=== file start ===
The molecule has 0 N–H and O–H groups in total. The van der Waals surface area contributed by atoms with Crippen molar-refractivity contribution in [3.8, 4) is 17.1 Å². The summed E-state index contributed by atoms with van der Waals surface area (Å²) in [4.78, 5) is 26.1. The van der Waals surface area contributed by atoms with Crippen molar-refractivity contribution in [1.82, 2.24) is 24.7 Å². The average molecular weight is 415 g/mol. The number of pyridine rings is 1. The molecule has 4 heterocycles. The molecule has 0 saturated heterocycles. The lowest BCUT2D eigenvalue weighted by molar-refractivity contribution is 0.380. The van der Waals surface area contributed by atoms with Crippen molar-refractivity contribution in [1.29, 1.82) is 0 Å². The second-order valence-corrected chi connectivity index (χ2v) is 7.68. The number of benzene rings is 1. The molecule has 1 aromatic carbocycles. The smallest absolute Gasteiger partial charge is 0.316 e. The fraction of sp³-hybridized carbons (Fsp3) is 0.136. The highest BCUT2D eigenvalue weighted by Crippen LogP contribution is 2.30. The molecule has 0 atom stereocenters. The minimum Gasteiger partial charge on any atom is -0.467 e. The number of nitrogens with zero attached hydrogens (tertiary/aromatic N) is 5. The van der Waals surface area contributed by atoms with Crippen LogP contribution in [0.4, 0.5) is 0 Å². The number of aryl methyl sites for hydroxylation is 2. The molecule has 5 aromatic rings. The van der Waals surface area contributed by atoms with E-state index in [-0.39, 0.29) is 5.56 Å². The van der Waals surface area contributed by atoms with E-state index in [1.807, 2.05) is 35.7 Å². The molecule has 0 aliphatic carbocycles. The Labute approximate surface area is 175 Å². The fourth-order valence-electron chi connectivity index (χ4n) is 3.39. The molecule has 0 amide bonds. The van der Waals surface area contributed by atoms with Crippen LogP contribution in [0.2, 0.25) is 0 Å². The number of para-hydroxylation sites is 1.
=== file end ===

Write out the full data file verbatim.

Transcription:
The molecule has 0 N–H and O–H groups in total. The van der Waals surface area contributed by atoms with Crippen molar-refractivity contribution in [3.8, 4) is 17.1 Å². The summed E-state index contributed by atoms with van der Waals surface area (Å²) in [4.78, 5) is 26.1. The van der Waals surface area contributed by atoms with Crippen molar-refractivity contribution in [1.82, 2.24) is 24.7 Å². The average molecular weight is 415 g/mol. The number of pyridine rings is 1. The molecule has 4 heterocycles. The molecule has 0 saturated heterocycles. The lowest BCUT2D eigenvalue weighted by molar-refractivity contribution is 0.380. The van der Waals surface area contributed by atoms with Crippen molar-refractivity contribution in [1.29, 1.82) is 0 Å². The second-order valence-corrected chi connectivity index (χ2v) is 7.68. The number of benzene rings is 1. The molecule has 1 aromatic carbocycles. The smallest absolute Gasteiger partial charge is 0.316 e. The fraction of sp³-hybridized carbons (Fsp3) is 0.136. The highest BCUT2D eigenvalue weighted by Crippen LogP contribution is 2.30. The molecule has 0 atom stereocenters. The minimum Gasteiger partial charge on any atom is -0.467 e. The number of nitrogens with zero attached hydrogens (tertiary/aromatic N) is 5. The van der Waals surface area contributed by atoms with Crippen LogP contribution in [0.4, 0.5) is 0 Å². The number of aryl methyl sites for hydroxylation is 2. The molecule has 5 aromatic rings. The van der Waals surface area contributed by atoms with E-state index in [-0.39, 0.29) is 5.56 Å². The van der Waals surface area contributed by atoms with E-state index in [1.807, 2.05) is 35.7 Å². The molecule has 0 aliphatic carbocycles. The Labute approximate surface area is 175 Å². The fourth-order valence-electron chi connectivity index (χ4n) is 3.39. The molecule has 0 amide bonds. The van der Waals surface area contributed by atoms with Crippen LogP contribution in [0.2, 0.25) is 0 Å². The number of para-hydroxylation sites is 1.